Spectrum Pharmaceuticals sells marketed drugs to Aurobindo subsidiary for up to $300M

CEO Joe Turgeon said in an interview that the company aims to focus more on developing drugs for larger, broader and more lucrative oncology markets.

A company best known for making drugs for niche cancer indications is selling off its portfolio to refocus on potentially more lucrative areas of oncology.

Henderson, Nevada-based Spectrum Pharmaceuticals, said Thursday it would sell all seven of its marketed drugs to Acrotech Biopharma, a division of Aurobindo, an Indian company primarily focused on generics. The deal is potentially worth up to $300 million, including a $160 million upfront payment and up to $140 million in regulatory and sales-based milestone payments.

Spectrum’s shares opened up 6.1 percent on the Nasdaq Thursday following the news.

In a phone interview, CEO Joe Turgeon said the company’s new focus would be on development of novel drugs rather than the “legacy products.” “We want to compete in large markets, not the small markets we used to,” he said.

One of the two lead products is Rolontis (eflapegrastim), for which the company filed for Food and Drug Administration approval last month based on its Phase III study comparing the drug with pegfilgrastim in early-stage breast cancer patients as a prevention against neutropenia associated with chemotherapy. The other drug Turgeon pointed to is poziotinib, which he said is in a fully enrolled, registration-directed Phase II clinical trial in non-small cell lung cancer with exon 20 insertion mutations, a hard-to-treat subtype of the disease with an unfavorable prognosis. Poziotinib is a tyrosine kinase inhibitor of EGFR and HER2.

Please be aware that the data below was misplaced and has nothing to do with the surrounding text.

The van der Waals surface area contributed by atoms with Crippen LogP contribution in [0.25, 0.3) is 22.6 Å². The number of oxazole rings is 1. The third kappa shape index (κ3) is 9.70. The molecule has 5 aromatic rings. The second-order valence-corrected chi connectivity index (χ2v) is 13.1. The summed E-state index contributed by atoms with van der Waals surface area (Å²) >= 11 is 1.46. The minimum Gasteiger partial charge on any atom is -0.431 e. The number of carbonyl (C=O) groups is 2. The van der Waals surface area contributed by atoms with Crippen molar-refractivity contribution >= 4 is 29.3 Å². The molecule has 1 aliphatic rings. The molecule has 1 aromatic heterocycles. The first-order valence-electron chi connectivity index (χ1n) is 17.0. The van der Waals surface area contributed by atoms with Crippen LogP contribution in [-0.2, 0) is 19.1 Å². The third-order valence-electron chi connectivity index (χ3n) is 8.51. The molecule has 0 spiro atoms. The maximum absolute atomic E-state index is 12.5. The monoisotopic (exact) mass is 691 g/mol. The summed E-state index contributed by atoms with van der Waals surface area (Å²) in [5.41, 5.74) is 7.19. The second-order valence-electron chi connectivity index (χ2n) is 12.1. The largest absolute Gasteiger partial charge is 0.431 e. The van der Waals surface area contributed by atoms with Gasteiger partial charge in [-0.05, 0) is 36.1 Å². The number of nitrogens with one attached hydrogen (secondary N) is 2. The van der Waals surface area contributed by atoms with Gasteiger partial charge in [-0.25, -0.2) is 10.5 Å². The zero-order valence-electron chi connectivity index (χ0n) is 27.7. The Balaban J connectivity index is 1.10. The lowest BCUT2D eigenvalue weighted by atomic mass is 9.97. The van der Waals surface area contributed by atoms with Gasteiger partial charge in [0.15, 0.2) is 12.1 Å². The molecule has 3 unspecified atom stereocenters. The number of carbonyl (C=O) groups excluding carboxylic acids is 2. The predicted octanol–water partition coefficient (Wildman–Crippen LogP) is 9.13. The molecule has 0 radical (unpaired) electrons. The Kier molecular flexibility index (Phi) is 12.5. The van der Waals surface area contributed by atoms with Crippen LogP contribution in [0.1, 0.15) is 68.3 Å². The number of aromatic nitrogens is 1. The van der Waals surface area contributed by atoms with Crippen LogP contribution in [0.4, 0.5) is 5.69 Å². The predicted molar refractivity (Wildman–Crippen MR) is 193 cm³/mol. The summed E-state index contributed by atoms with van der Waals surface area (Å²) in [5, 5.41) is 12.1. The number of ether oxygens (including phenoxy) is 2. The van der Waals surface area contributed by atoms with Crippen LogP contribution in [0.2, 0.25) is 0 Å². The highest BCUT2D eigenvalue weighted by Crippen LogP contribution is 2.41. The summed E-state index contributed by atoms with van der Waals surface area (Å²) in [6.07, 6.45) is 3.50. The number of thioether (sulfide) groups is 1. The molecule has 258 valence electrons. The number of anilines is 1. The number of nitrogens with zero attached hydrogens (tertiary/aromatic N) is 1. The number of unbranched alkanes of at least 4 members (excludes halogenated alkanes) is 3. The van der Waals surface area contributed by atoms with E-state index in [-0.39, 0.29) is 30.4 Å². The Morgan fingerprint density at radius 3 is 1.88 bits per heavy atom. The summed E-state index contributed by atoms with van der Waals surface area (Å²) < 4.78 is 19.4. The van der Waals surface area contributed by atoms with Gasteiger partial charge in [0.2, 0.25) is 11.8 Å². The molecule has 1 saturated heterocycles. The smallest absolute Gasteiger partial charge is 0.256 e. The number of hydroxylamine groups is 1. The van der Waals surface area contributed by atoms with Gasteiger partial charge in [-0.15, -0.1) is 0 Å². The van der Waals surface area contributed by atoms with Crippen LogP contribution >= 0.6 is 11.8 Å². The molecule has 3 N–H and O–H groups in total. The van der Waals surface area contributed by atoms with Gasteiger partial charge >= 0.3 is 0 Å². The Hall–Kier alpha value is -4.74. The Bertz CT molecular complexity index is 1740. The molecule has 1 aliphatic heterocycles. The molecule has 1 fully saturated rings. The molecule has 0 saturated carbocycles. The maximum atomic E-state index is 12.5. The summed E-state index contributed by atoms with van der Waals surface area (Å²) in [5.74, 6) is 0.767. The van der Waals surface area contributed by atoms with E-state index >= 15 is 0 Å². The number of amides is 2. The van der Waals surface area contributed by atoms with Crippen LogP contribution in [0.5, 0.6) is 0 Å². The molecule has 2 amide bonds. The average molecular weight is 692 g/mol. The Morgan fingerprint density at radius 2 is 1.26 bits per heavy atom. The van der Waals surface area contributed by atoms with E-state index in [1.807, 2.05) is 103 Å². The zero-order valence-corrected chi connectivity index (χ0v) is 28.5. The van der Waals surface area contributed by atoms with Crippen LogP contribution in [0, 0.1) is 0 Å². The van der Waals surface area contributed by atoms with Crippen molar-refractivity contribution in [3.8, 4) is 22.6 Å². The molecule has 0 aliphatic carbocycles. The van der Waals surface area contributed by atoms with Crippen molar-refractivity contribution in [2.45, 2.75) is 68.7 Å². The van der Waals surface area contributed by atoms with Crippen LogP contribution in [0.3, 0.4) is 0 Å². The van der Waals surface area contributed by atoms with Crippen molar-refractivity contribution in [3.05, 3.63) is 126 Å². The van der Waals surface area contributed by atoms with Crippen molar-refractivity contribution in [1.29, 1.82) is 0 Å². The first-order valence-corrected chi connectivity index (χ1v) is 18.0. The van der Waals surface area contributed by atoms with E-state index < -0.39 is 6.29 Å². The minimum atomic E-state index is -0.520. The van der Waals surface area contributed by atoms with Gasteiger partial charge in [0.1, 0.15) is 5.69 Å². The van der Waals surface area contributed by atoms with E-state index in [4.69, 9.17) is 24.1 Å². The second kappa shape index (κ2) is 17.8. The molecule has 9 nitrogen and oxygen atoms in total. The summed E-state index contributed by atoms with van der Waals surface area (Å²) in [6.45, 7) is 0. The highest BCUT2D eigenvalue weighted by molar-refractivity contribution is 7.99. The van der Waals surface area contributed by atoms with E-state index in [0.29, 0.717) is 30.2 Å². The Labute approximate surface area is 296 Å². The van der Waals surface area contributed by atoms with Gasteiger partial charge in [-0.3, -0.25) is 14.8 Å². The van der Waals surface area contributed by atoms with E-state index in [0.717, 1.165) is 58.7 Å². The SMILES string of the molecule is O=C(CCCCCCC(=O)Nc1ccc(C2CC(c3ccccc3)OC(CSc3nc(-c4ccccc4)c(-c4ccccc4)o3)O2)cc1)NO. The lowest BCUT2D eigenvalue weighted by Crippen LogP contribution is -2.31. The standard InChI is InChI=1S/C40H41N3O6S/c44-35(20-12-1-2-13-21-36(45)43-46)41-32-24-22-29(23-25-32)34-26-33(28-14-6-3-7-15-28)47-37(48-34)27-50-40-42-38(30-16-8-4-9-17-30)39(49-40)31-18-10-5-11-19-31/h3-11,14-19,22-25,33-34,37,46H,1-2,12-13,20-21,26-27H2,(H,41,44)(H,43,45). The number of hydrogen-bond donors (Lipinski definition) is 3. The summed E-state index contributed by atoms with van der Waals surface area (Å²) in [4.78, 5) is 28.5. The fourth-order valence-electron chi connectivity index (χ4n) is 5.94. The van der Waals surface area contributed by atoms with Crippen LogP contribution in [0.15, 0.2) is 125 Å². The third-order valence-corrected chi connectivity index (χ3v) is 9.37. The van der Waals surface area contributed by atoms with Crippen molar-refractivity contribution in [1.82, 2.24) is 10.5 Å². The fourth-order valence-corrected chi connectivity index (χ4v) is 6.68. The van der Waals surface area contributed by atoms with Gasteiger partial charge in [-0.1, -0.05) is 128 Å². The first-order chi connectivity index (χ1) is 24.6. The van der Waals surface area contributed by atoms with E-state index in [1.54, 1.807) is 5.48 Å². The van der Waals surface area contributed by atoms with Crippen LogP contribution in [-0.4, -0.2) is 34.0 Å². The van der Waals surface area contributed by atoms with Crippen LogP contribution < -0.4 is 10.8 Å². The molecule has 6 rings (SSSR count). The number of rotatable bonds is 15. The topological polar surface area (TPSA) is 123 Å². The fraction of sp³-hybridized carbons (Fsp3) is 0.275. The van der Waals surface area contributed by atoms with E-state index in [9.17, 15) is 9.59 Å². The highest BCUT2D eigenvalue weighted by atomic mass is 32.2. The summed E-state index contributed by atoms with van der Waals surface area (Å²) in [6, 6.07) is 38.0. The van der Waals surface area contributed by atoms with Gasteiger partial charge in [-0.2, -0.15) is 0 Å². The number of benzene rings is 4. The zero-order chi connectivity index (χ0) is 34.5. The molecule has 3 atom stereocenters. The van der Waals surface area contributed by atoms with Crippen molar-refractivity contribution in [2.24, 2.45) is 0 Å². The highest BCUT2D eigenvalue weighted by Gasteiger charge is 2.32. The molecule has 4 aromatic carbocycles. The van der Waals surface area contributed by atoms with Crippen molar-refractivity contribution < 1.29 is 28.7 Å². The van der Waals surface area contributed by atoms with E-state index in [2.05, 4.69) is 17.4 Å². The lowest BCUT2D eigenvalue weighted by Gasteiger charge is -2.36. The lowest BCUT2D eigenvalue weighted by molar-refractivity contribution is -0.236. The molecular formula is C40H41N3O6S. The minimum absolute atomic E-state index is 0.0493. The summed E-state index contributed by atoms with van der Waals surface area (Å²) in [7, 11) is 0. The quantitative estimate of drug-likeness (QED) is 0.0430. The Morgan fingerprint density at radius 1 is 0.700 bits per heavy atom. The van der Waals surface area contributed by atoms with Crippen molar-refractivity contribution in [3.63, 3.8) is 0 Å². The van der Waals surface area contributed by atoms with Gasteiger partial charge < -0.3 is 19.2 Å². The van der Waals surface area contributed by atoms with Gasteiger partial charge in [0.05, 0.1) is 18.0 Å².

The drugs the company is selling off are Fusilev and Khapzory (both levoleucovorin), for treating side effects associated with methotrexate and treating metastatic colorectal cancer; Folotyn (pralatrexate) and Beleodaq (belinostat), for T-cell non-Hodgkin lymphomas; Zevalin (ibritumomab tiuxetan), for B-cell non-Hodgkin’s lymphoma; and the chemotherapy drugs Marqibo (vincristine sulfate liposome injection) and Evomela (melphalan).

But while Spectrum sold those legacy products because they were not of interest to large pharmaceutical companies due to the small patient populations they target, Rolontis is for a market worth $4 billion, while even the single-digit percentage of NSCLC patients for poziotinib represents a relatively large and untapped market, Turgeon said. For its part, he said, Acrotech is buying the aforementioned seven drugs in order to establish a footprint in the US.

From a strategic standpoint, Turgeon said the thinking behind selling off those products is that it will free up capital that it can focus on research and development of novel drugs. Because the legacy products’ markets are so small, the company has had to devote significant resources to marketing them, he explained. “They’re really hard to sell – you have to chase patients, and it requires a lot of time, money and effort on those drugs,” he said. “We want to devote our time, money and effort to much larger markets.”

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